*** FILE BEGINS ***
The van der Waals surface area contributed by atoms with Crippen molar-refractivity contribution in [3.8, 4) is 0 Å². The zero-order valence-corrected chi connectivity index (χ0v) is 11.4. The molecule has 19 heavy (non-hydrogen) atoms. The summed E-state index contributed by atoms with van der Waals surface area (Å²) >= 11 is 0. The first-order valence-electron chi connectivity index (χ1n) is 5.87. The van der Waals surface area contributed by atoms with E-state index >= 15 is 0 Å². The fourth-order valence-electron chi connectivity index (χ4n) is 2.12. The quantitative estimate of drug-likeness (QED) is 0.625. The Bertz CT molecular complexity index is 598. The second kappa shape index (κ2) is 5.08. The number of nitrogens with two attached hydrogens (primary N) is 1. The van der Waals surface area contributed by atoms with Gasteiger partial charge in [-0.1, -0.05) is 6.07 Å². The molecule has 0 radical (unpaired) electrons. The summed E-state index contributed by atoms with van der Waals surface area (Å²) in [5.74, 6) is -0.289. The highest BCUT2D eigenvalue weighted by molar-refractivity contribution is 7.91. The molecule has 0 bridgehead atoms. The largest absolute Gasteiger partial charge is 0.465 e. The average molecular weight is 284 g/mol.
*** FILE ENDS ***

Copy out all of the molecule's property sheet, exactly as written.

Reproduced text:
The van der Waals surface area contributed by atoms with Crippen molar-refractivity contribution in [3.8, 4) is 0 Å². The zero-order valence-corrected chi connectivity index (χ0v) is 11.4. The molecule has 19 heavy (non-hydrogen) atoms. The summed E-state index contributed by atoms with van der Waals surface area (Å²) >= 11 is 0. The first-order valence-electron chi connectivity index (χ1n) is 5.87. The van der Waals surface area contributed by atoms with E-state index >= 15 is 0 Å². The fourth-order valence-electron chi connectivity index (χ4n) is 2.12. The quantitative estimate of drug-likeness (QED) is 0.625. The Bertz CT molecular complexity index is 598. The second kappa shape index (κ2) is 5.08. The number of nitrogens with two attached hydrogens (primary N) is 1. The van der Waals surface area contributed by atoms with Gasteiger partial charge in [-0.1, -0.05) is 6.07 Å². The molecule has 0 radical (unpaired) electrons. The summed E-state index contributed by atoms with van der Waals surface area (Å²) in [5.74, 6) is -0.289. The highest BCUT2D eigenvalue weighted by molar-refractivity contribution is 7.91. The molecule has 0 bridgehead atoms. The largest absolute Gasteiger partial charge is 0.465 e. The average molecular weight is 284 g/mol.